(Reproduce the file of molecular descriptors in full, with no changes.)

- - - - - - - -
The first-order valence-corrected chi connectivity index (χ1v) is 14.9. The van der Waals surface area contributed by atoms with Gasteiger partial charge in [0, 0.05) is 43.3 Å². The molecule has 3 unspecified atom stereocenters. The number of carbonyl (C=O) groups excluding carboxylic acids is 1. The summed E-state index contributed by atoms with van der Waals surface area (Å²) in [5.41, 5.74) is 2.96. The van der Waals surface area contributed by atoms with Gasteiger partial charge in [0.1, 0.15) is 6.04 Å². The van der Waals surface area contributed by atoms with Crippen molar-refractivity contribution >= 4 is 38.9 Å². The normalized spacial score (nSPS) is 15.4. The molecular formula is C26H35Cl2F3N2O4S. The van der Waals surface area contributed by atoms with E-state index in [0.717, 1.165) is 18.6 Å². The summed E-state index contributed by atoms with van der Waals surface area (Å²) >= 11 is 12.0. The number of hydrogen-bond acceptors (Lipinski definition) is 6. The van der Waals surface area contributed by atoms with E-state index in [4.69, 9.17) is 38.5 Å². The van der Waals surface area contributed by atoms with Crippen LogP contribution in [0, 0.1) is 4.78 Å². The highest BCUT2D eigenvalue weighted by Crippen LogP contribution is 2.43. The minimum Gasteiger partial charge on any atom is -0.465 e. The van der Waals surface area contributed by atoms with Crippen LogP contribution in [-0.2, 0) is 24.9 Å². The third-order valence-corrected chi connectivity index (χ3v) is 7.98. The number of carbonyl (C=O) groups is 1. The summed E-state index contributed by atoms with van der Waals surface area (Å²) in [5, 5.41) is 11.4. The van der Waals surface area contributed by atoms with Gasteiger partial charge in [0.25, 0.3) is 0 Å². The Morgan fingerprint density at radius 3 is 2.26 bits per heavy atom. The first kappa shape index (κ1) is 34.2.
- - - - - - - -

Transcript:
The first-order valence-corrected chi connectivity index (χ1v) is 14.9. The van der Waals surface area contributed by atoms with Gasteiger partial charge in [0, 0.05) is 43.3 Å². The molecule has 3 unspecified atom stereocenters. The number of carbonyl (C=O) groups excluding carboxylic acids is 1. The summed E-state index contributed by atoms with van der Waals surface area (Å²) in [5.41, 5.74) is 2.96. The van der Waals surface area contributed by atoms with Gasteiger partial charge in [0.1, 0.15) is 6.04 Å². The van der Waals surface area contributed by atoms with Crippen molar-refractivity contribution >= 4 is 38.9 Å². The normalized spacial score (nSPS) is 15.4. The molecular formula is C26H35Cl2F3N2O4S. The van der Waals surface area contributed by atoms with E-state index in [0.717, 1.165) is 18.6 Å². The summed E-state index contributed by atoms with van der Waals surface area (Å²) >= 11 is 12.0. The number of hydrogen-bond acceptors (Lipinski definition) is 6. The van der Waals surface area contributed by atoms with E-state index in [4.69, 9.17) is 38.5 Å². The van der Waals surface area contributed by atoms with Crippen LogP contribution in [0, 0.1) is 4.78 Å². The highest BCUT2D eigenvalue weighted by Crippen LogP contribution is 2.43. The minimum Gasteiger partial charge on any atom is -0.465 e. The van der Waals surface area contributed by atoms with Crippen LogP contribution in [-0.2, 0) is 24.9 Å². The third-order valence-corrected chi connectivity index (χ3v) is 7.98. The number of carbonyl (C=O) groups is 1. The summed E-state index contributed by atoms with van der Waals surface area (Å²) in [5, 5.41) is 11.4. The van der Waals surface area contributed by atoms with Gasteiger partial charge in [0.25, 0.3) is 0 Å². The Morgan fingerprint density at radius 3 is 2.26 bits per heavy atom. The first kappa shape index (κ1) is 34.2.